This project aims to analyze the phenomenon of multiculturalism in four Mediterranean port cities of the late seventeenth and the early eighteenth centuries. The research uses three identity markers (foodways, clothing, and language) to chart how differences in the political and physical environments affect the balance between marking and hybridizing identities in the port cities of Izmir, La Valletta, Livorno and Marseille. Although very different amongst themselves, these four cities, placed on a maritime trading route cutting the Mediterranean from east to west, share a highly developed cultural, ethnical, and religious pluralism. The comparative analysis adopted will shed light on the concept of multiculturalism(s) in the pre-modern Euro-Mediterranean space, explaining how members of the same group handled coexistence following different strategies. In analyzing identity as a dynamic process, the research enters into the historiographical debate on the One-Plural nature of the Mediterranean on two critical levels: the ways in which Mediterranean identities interact with one another and how they generate a multicultural zone. Through an interdisciplinary study, the project will shape the ineradicable ambiguous nature of multicultural zones in the Mediterranean. This goal will be undertaken through the analysis and verification of three main assumptions that form the basis of the research:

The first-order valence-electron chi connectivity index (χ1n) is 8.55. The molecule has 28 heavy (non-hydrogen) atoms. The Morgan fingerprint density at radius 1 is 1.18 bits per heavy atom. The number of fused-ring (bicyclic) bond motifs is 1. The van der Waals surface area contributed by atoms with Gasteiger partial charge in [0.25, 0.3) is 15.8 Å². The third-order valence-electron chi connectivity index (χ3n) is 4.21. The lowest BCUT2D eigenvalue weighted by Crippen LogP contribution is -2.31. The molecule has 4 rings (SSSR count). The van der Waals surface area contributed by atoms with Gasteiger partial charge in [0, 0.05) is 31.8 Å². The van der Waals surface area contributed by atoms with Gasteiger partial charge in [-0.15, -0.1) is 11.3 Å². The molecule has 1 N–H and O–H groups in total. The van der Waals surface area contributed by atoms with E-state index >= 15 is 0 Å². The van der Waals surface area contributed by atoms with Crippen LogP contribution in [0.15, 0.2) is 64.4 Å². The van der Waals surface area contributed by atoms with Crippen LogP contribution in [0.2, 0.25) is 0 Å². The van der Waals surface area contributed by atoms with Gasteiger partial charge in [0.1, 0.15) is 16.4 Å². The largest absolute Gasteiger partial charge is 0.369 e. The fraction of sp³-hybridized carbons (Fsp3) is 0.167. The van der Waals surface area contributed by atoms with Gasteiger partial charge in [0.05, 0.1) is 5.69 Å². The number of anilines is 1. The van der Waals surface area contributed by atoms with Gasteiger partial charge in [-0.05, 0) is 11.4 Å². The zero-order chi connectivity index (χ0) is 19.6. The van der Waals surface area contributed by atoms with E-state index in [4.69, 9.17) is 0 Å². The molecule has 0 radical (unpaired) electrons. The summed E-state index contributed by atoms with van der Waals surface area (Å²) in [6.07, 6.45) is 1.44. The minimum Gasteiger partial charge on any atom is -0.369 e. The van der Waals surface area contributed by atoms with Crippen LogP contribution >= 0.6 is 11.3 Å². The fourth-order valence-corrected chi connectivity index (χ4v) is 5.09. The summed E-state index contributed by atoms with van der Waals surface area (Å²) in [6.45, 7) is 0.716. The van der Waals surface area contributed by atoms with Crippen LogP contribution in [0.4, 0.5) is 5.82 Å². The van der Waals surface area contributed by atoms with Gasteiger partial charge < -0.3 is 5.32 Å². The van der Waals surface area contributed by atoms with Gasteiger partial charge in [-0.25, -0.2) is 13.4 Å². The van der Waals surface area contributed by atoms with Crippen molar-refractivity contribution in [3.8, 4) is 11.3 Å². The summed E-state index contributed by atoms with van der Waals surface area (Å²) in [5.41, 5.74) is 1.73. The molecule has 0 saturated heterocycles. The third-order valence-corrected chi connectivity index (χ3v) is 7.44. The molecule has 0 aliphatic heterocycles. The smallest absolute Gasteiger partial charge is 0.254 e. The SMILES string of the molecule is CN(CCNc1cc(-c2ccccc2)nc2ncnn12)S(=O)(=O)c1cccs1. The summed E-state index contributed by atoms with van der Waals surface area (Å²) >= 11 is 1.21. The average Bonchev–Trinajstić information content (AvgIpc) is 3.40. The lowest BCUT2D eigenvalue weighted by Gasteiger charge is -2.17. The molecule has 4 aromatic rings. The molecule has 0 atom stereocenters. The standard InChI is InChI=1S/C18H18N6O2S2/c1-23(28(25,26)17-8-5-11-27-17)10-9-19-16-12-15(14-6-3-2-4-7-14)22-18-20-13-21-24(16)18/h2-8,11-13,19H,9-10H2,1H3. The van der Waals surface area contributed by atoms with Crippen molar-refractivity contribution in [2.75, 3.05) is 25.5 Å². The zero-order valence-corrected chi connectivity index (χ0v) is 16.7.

1. The role of the political factor in determining the type of multiculturalism which developed and the ethical role of politics in assuming tolerance as a tool for fostering a more vibrant and resourceful society.
2. The role played by internal members of the communities on the basis of social class, education and gender, and how these factors determined the individual positioning on the scale from integration to segregation.
3. The functionality of multicultural policies in enhancing urban welfare.
Fields of science
Call for proposal
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Funding SchemeMSCA-IF-GF - Global Fellowships